Extension of energy crops on surplus agricultural lands: A potentially viable option in developing countries while fossil fuel reserves are diminishing

Research output: Contribution to journalReview ArticleScientificpeer-review

Researchers

Research units

  • Rural Electrification Board (REB)
  • University of Helsinki

Abstract

The rapid depletion of fossil fuel reserves and environmental concerns with their combustion necessitate looking for alternative sources for long term sustainability of the world. These concerns also appear serious in developing countries who are striving for rapid economic growth. The net biomass growing potential on the global land surface is 10 times more than the global food, feed, fiber, and energy demands. This study investigates whether the developing countries have sufficient land resource to meet the projected energy demand towards 2035 by planting energy crops on surplus agricultural land after food and feed production. The annual yields of four commonly grown energy crops specifically jatropha, switchgrass, miscanthus, and willow have been used to make scenarios and estimate land requirements against each scenario. This paper first performs literature reviews on the availability of land resource, past and future trends in land use changes, demand of lands for food production, and potential expansion of croplands. The energy demands towards 2035 are compiled from energy scenarios derived by the International Energy Agency (IEA) and the British Petroleum (BP). This paper also reviewed bio-physiological characteristics of these energy crops to determine whether they are cultivable under tropical climatic conditions in developing regions. This paper found that projected energy demand through 2035 in developing regions could be provided by energy crops grown on a portion of surplus croplands or upgraded grasslands (27% and 22% respectively for miscanthus scenario). Sustainable land management practices, improved agricultural productivity, and adopting suitable energy crops cultivation can potentially supply increasing energy demands.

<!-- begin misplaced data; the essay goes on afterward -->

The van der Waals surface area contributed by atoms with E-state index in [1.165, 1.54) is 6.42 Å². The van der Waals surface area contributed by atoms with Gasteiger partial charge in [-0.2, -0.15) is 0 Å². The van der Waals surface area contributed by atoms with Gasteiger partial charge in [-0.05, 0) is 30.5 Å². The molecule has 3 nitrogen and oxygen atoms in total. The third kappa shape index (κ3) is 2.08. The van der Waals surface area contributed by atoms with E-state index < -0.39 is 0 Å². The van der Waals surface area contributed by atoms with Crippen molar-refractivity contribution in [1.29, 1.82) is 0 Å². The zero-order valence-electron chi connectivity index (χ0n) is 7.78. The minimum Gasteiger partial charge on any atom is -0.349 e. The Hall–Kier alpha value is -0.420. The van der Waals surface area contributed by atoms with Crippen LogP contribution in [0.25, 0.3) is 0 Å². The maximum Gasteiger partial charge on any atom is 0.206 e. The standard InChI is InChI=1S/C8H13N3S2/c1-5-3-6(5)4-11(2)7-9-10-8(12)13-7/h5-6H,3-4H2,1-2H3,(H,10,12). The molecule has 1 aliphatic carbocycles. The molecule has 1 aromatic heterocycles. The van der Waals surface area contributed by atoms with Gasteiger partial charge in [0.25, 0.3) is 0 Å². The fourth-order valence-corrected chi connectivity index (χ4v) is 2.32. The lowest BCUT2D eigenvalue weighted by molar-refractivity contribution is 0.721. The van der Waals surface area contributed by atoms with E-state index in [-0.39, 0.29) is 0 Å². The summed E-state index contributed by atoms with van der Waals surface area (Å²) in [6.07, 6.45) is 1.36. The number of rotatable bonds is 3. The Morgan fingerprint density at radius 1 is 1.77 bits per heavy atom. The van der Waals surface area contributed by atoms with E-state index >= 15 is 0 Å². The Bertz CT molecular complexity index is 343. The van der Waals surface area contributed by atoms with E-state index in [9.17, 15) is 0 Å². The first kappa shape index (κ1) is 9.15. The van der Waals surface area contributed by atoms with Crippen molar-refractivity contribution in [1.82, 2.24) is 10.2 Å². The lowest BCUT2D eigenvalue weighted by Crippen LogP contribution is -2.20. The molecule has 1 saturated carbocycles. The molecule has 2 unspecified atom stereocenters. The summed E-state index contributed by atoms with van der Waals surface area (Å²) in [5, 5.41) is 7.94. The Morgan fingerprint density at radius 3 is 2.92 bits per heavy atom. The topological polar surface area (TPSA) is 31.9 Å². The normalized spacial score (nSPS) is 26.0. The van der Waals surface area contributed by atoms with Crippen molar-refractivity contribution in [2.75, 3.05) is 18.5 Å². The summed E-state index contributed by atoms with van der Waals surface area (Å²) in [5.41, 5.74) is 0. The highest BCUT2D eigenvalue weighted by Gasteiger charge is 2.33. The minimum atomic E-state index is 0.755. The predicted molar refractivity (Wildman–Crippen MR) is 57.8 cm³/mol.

Details

Original languageEnglish
Pages (from-to)108-119
Number of pages12
JournalRenewable and Sustainable Energy Reviews
Volume29
Publication statusPublished - Jan 2014
MoE publication typeA2 Review article in a scientific journal

    Research areas

  • Energycrop, Land conversion, Surplus land, Yield improvement

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